100 Word Challenge for Grown Ups – Week #6 … “Badagarang – Bringer of Warmth”

16 Aug

It was the time of the dawning story. The young gathered around the kangaroo clan elder.

“I am Badagarang. This is the land of our ancestors,” the elder explained. “Each dawning we await the first touch of sunlight. We say our words of faith and bring warmth to the land.”

The clan stood ready to recite their words.

Badagarang sniffed the air, “Flee!”

Too late he sensed the smells he knew brought danger. Too late he heard the sound of dogs and the guns.

With the next dawning, none remained to say the words of faith. The sun shone but there was no warmth.

Schools and students have permission to use this graphic for non-commercial, educational purposes.


22 responses to “100 Word Challenge for Grown Ups – Week #6 … “Badagarang – Bringer of Warmth”

  1. Sally-Jayne

    August 16, 2011 at 21:34

    Poignant and beautifully written. Unfortunately far too true of the world we live in.

    • Ross Mannell

      August 16, 2011 at 22:02

      Thanks for the comment.

      When I go on my walks through the Australian bush, the eastern grey is an often seen feature. This big guy would have been about 160+cm tall and there only 10 to 15cm shorter than me. We eyed each other off before I took a shot. This was the result, a photo.

      He was one of the largest males I have seen in my area. Most bound away as I approach. In the Sydney language, “badagarang” is the word for eastern grey kangaroo. Looking at this photo in my collection, the story came to mind.

      • Sally-Jayne

        August 16, 2011 at 22:20

        I didn’t realise you’d taken the picture yourself – a talented photographer as well as a talented writer. Nor did I realise there were different types of kangaroo. That’s what I love about these challenges – they are a way to learn new things as well as enjoy other people’s writing.
        I’d love to see kangaroos outside of a zoo – even if they did run away.

      • Ross Mannell

        August 16, 2011 at 23:05

        Thanks for the compliment, Sally-Jayne. Photography and video work are hobbies I do as non-profit for schools and community groups. I’m waiting for an edit of a multi-schools performing arts festival video to save as I type.

        There are a number of kangaroo and wallaby species in Australia. Locally we have the pictured eastern grey kangaroo and the swamp wallaby (link to photo below). In my first teaching position in western NSW, we had red kangaroos. The largest stood taller than me and were wonderful to watch bounding across open land.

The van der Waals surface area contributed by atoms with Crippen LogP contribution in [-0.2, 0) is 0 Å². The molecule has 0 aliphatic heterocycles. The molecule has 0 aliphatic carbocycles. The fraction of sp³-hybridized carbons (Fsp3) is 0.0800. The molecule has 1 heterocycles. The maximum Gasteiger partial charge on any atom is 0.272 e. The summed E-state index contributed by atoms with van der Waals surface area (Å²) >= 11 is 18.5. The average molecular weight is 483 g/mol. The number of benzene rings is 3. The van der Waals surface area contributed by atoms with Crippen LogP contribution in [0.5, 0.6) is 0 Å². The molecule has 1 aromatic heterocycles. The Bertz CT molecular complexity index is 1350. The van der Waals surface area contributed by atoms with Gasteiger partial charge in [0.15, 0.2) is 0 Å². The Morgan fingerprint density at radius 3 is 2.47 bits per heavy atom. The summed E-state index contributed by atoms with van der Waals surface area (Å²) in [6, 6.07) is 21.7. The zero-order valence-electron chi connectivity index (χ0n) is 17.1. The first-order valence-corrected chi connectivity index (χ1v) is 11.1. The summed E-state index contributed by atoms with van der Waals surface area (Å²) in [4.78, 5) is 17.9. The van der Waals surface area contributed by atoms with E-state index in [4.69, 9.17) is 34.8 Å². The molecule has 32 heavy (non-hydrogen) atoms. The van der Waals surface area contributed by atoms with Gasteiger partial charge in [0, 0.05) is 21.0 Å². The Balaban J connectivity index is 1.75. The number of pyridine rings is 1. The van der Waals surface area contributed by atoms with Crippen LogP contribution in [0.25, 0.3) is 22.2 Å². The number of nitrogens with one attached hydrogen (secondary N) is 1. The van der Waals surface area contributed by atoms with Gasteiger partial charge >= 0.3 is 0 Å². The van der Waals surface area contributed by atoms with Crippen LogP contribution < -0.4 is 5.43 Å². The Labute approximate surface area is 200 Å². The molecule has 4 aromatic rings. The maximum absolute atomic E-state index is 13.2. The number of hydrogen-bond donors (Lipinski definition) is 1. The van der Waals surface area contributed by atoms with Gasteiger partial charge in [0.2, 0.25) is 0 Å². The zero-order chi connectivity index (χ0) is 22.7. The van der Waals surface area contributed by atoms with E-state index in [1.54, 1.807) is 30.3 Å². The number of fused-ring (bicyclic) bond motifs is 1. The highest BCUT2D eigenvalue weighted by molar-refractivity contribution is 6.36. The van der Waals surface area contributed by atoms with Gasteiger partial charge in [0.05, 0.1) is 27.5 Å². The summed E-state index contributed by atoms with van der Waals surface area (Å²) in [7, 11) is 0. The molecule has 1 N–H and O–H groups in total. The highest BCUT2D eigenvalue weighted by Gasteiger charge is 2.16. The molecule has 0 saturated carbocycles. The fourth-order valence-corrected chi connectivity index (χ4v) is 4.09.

Swamp wallaby photo link…

  2. Lynda Dixon

    August 16, 2011 at 22:15

    This made me feel very sad. A poignant reminder of destruction of great species.

    • Ross Mannell

      August 16, 2011 at 22:31

      In one of the quirks of nature, some kangaroo species are in greater numbers than once. It seems the provision of water for cattle in the outback has provided the kangaroos with an unexpected bonus. In other areas, their numbers and the numbers of other species are in decline. My town has three national parks and a nature reserve surrounding it so species numbers mostly aren’t too bad.

      The pictured roo is common around here. Play golf on the local golf course and they are an extra obstacle. Go to a local caravan park and they graze on the grass. From the window where I am sitting, they can sometimes be seen grazing on the sports field across the road in the early hours of the day.

      The story was more about the general plight of species but I liked the photo I had taken of the large eastern grey kangaroo so I featured him.

      Thanks for the comment. 🙂

  3. Lisa (Woman Wielding Words)

    August 17, 2011 at 00:12

    Heartbreaking. I did not see that coming. I was expecting words of wisdom, and got them in an unexpected way. Wonderful work.

    • Ross Mannell

      August 17, 2011 at 00:33

      Thanks for the comment, Lisa.

      There are those who show little regard for species. When I read my 100WCGU again it reminds me of the fragility of ecosystems. We are often unaware of the consequences of the loss of species. Taken too far we may tip the balance and drive species to extinction with flow on effects across ecosystems…. “…there was no warmth.”

  4. Anna Halford

    August 17, 2011 at 06:16

    Thanks for sharing this; poignant and touching. Stories based on animals have always been a love of mine- as a child I read Anita Hewitts animal stories until the book fell apart!